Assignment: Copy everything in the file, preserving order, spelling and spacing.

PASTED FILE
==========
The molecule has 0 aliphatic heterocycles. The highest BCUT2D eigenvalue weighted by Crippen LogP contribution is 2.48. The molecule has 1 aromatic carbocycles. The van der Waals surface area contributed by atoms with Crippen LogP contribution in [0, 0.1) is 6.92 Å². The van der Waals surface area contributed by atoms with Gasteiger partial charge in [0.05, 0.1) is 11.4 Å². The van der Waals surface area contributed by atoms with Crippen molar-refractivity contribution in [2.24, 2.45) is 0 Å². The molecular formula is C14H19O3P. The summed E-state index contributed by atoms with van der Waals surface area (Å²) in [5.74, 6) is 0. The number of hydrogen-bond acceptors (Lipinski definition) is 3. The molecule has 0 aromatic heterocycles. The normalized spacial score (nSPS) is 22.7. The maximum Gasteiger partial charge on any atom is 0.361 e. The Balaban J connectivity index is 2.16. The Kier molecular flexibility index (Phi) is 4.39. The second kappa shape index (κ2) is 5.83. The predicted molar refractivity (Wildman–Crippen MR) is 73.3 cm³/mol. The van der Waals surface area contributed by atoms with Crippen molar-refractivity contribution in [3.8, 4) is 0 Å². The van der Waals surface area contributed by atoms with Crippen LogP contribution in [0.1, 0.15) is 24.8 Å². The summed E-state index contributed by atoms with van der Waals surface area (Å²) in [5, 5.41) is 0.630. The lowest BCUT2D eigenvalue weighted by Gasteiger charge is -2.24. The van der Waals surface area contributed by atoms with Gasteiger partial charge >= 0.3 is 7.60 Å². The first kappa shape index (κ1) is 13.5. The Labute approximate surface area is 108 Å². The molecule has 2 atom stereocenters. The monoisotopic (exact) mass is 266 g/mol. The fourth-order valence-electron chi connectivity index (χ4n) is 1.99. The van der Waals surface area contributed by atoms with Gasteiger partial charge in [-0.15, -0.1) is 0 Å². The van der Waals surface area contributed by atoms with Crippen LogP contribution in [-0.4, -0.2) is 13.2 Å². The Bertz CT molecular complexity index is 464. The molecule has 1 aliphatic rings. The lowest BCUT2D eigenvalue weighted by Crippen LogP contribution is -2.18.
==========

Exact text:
The molecule has 0 aliphatic heterocycles. The highest BCUT2D eigenvalue weighted by Crippen LogP contribution is 2.48. The molecule has 1 aromatic carbocycles. The van der Waals surface area contributed by atoms with Crippen LogP contribution in [0, 0.1) is 6.92 Å². The van der Waals surface area contributed by atoms with Gasteiger partial charge in [0.05, 0.1) is 11.4 Å². The van der Waals surface area contributed by atoms with Crippen molar-refractivity contribution in [2.24, 2.45) is 0 Å². The molecular formula is C14H19O3P. The summed E-state index contributed by atoms with van der Waals surface area (Å²) in [5.74, 6) is 0. The number of hydrogen-bond acceptors (Lipinski definition) is 3. The molecule has 0 aromatic heterocycles. The normalized spacial score (nSPS) is 22.7. The maximum Gasteiger partial charge on any atom is 0.361 e. The Balaban J connectivity index is 2.16. The Kier molecular flexibility index (Phi) is 4.39. The second kappa shape index (κ2) is 5.83. The predicted molar refractivity (Wildman–Crippen MR) is 73.3 cm³/mol. The van der Waals surface area contributed by atoms with Crippen molar-refractivity contribution in [3.8, 4) is 0 Å². The van der Waals surface area contributed by atoms with Crippen LogP contribution in [0.1, 0.15) is 24.8 Å². The summed E-state index contributed by atoms with van der Waals surface area (Å²) in [5, 5.41) is 0.630. The lowest BCUT2D eigenvalue weighted by Gasteiger charge is -2.24. The van der Waals surface area contributed by atoms with Gasteiger partial charge >= 0.3 is 7.60 Å². The first kappa shape index (κ1) is 13.5. The Labute approximate surface area is 108 Å². The molecule has 2 atom stereocenters. The monoisotopic (exact) mass is 266 g/mol. The fourth-order valence-electron chi connectivity index (χ4n) is 1.99. The van der Waals surface area contributed by atoms with Gasteiger partial charge in [-0.15, -0.1) is 0 Å². The van der Waals surface area contributed by atoms with Crippen LogP contribution in [-0.4, -0.2) is 13.2 Å². The Bertz CT molecular complexity index is 464. The molecule has 1 aliphatic rings. The lowest BCUT2D eigenvalue weighted by Crippen LogP contribution is -2.18.